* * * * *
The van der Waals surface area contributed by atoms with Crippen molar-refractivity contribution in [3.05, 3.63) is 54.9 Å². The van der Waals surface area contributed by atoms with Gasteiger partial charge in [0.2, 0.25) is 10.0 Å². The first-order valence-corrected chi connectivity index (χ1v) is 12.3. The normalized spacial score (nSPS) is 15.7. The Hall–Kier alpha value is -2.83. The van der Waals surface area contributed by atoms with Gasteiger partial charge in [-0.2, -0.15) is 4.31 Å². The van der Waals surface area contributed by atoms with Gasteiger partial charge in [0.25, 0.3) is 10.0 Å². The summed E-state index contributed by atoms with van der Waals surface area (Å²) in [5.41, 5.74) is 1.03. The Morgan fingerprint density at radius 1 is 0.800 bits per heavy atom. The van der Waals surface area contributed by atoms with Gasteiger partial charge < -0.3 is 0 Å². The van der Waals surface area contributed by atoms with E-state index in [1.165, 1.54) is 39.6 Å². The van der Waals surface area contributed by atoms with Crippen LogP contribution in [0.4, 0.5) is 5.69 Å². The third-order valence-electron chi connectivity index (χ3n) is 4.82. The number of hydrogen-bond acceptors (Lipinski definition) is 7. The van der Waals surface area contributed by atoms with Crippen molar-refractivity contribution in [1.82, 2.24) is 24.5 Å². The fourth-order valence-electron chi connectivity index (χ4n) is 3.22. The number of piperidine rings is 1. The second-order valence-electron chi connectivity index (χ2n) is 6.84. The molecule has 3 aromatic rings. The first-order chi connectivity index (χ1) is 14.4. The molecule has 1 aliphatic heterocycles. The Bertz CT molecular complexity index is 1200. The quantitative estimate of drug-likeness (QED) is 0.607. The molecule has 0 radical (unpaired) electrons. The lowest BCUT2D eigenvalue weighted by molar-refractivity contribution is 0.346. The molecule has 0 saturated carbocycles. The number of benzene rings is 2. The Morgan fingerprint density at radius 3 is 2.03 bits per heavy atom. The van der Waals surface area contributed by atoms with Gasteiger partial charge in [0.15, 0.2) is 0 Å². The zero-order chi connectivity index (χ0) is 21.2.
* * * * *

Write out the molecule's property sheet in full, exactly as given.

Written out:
The van der Waals surface area contributed by atoms with Crippen molar-refractivity contribution in [3.05, 3.63) is 54.9 Å². The van der Waals surface area contributed by atoms with Gasteiger partial charge in [0.2, 0.25) is 10.0 Å². The first-order valence-corrected chi connectivity index (χ1v) is 12.3. The normalized spacial score (nSPS) is 15.7. The Hall–Kier alpha value is -2.83. The van der Waals surface area contributed by atoms with Gasteiger partial charge in [-0.2, -0.15) is 4.31 Å². The van der Waals surface area contributed by atoms with Gasteiger partial charge in [0.25, 0.3) is 10.0 Å². The summed E-state index contributed by atoms with van der Waals surface area (Å²) in [5.41, 5.74) is 1.03. The Morgan fingerprint density at radius 1 is 0.800 bits per heavy atom. The van der Waals surface area contributed by atoms with Gasteiger partial charge < -0.3 is 0 Å². The van der Waals surface area contributed by atoms with E-state index in [1.165, 1.54) is 39.6 Å². The van der Waals surface area contributed by atoms with Crippen LogP contribution in [0.4, 0.5) is 5.69 Å². The third-order valence-electron chi connectivity index (χ3n) is 4.82. The number of hydrogen-bond acceptors (Lipinski definition) is 7. The van der Waals surface area contributed by atoms with Crippen molar-refractivity contribution in [1.82, 2.24) is 24.5 Å². The fourth-order valence-electron chi connectivity index (χ4n) is 3.22. The number of piperidine rings is 1. The second-order valence-electron chi connectivity index (χ2n) is 6.84. The molecule has 3 aromatic rings. The first-order chi connectivity index (χ1) is 14.4. The molecule has 1 aliphatic heterocycles. The Bertz CT molecular complexity index is 1200. The quantitative estimate of drug-likeness (QED) is 0.607. The molecule has 0 radical (unpaired) electrons. The lowest BCUT2D eigenvalue weighted by molar-refractivity contribution is 0.346. The molecule has 0 saturated carbocycles. The number of benzene rings is 2. The Morgan fingerprint density at radius 3 is 2.03 bits per heavy atom. The van der Waals surface area contributed by atoms with Gasteiger partial charge in [0.15, 0.2) is 0 Å². The zero-order chi connectivity index (χ0) is 21.2.